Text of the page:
In the case sub judice, Perry Smith, "a photographer and editor" with WGXA TV, authenticated this videotape as "the video [he] shot . . ." on February 10, 1993, when Smith accompanied Major Allen and Officer Ellington from the Macon Police Department vice unit. Mr. Smith confirmed that the video had not "been altered or spliced in any way." Chain of custody was established by Officer Mark Cotton of the Macon Police Department, who testified that he "obtained this video from Perry Smith at Channel 24 on February 11, [1993,] and placed it in our city crime lab as evidence." Officer Cotton also identified the events depicted as "the incident on February 10th, 1993, at Duncan Avenue and Napier Avenue[,]" in "Macon, Bibb County, Georgia." Officer Cotton identified "four or five . . ." of the persons there depicted, including defendant. The trial court did not err in admitting this videotape over the objection that an improper or inadequate foundation had been established. Harper v. State, 213 Ga. App. 444
, 447 (4), 448, supra.
2. In his first enumeration, defendant contends the evidence is insufficient to support his convictions for sale of cocaine and "school drugs" as alleged "under Counts 8 & 9 of the indictment," respectively. He argues the evidence shows only that he was present at the scene and did not participate. Defendant is correct that there is no evidence that he directly participated in the February 10, 1993, hand-to-hand sale of cocaine. However, evidence that he would act as a lookout for Christopher Ballard is sufficient under the standard of Jackson v. Virginia, 443 U. S. 307 (99 SC 2781, 61 LE2d 560) (1979) to authorize the jury's determination that defendant was guilty, beyond a reasonable doubt, as a party to, participating in, the sale of cocaine alleged in Counts 8 and 9 of the indictment. Langham v. State, 196 Ga. App. 71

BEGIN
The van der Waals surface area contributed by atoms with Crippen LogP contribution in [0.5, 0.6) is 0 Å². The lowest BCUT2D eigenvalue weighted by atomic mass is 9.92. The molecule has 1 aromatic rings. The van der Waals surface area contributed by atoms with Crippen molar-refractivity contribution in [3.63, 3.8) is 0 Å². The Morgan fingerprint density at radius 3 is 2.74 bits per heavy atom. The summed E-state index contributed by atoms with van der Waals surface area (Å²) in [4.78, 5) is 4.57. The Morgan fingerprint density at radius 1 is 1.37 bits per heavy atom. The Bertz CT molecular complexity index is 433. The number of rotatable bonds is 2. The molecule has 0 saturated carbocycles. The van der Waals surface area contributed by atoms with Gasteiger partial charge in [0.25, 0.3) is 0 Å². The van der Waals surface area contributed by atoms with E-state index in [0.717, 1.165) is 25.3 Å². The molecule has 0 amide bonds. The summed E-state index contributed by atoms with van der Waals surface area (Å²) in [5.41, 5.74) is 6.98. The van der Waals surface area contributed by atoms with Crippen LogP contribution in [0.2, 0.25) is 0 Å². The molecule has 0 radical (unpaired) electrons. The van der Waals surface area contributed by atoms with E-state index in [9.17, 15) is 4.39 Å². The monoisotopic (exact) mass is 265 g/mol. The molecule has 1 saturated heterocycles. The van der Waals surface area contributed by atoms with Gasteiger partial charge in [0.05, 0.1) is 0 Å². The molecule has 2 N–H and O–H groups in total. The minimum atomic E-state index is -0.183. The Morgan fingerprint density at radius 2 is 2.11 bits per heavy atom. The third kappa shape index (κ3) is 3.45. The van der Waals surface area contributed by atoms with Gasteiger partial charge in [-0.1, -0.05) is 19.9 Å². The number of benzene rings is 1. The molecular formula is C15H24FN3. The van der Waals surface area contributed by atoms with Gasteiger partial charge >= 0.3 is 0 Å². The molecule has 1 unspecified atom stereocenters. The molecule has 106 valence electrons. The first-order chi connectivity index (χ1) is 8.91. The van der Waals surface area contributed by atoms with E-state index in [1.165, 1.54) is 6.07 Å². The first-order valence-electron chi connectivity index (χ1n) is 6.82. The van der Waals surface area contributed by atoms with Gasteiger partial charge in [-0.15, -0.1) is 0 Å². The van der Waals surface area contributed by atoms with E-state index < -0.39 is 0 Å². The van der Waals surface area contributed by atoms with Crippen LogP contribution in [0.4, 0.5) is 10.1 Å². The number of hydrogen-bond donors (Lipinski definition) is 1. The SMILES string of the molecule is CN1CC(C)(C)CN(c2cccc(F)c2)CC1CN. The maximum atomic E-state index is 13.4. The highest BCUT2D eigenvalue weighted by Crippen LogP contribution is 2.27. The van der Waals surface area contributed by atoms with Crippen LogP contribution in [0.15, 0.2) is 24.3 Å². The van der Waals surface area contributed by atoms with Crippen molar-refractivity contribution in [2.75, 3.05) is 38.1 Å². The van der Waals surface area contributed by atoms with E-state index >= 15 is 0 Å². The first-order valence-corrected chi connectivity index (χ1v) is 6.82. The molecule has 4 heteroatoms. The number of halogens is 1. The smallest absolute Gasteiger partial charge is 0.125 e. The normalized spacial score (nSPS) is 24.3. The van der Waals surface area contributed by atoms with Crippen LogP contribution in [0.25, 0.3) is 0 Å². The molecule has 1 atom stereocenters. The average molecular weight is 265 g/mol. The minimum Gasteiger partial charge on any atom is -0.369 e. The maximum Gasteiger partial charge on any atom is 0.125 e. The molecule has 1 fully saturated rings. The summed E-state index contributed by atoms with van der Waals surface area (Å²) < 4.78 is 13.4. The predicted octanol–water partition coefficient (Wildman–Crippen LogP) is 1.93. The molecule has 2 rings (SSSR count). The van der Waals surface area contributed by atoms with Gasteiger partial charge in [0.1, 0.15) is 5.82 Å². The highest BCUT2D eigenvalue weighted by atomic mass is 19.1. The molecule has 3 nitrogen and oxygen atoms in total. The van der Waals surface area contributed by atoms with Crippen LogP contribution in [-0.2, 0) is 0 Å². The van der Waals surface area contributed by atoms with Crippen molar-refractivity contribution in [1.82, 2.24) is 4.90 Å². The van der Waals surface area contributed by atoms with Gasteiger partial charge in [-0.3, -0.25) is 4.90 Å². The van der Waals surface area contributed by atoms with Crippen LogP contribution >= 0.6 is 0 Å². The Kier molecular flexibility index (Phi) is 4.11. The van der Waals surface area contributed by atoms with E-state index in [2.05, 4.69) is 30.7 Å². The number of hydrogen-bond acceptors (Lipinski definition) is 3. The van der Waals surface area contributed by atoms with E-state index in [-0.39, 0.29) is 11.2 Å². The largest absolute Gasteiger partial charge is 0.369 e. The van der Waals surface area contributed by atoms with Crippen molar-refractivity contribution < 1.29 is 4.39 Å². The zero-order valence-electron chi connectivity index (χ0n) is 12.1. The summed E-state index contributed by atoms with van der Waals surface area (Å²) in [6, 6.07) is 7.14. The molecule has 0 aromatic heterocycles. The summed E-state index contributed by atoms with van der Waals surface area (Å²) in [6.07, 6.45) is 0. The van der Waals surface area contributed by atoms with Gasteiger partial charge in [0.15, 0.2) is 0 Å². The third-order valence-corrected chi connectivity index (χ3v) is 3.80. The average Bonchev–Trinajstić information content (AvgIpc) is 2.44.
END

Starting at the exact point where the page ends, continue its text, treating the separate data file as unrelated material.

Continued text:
, 72 (2) (395 SE2d 345
). See also Lundy v. State, 130 Ga. App. 171
, 172 (1b) (202 SE2d 536
). This enumeration is without merit.
SMITH, Judge, concurring specially.
I concur specially in order to clarify two points.
1. I agree that the videotape of one drug sale was properly admitted under Harper v. State, 213 Ga. App. 444
, 447 (4) (445 SE2d 303
) (1994). However, I cannot support the tacit expansion here of the "silent witness" rule established in State v. Berky, 214 Ga. App. 174
, 175 (447 SE2d 147
) (1994). Reading Berky in its entirety, it should reasonably be viewed as restricting the "silent witness" rule to cases of necessity, such as the death or unavailability of the authenticating witness required by Allen v. State, 146 Ga. App. 815
, 817 (2) (247 SE2d 540
) (1978). Any expansion of the rule in Berky should be both explicit and required by the facts of the case presented.
2. I also concur with respect to the sufficiency of the evidence to support Freeman's conviction. Construing the evidence to support the jury's verdict, there was testimony that Freeman and Ballard customarily acted as lookouts for one another. This testimony, in combination with the video footage of the drug sale showing Freeman's presence, is sufficient to show that Freeman acted as a lookout on the occasion recorded on videotape. The majority also appears to agree with this reasoning, and I write simply to clarify that holding. To a reader not having, as we do, the benefit of the entire record, it might appear that evidence of customary acts on another occasion, without more, was sufficient to support a conviction. Testimony of that kind would have been insufficient without the evidence of Freeman's presence on this occasion, as shown on the videotape.
Charles H. Weston, District Attorney, Laura D. Hogue, Assistant District Attorney, for appellee.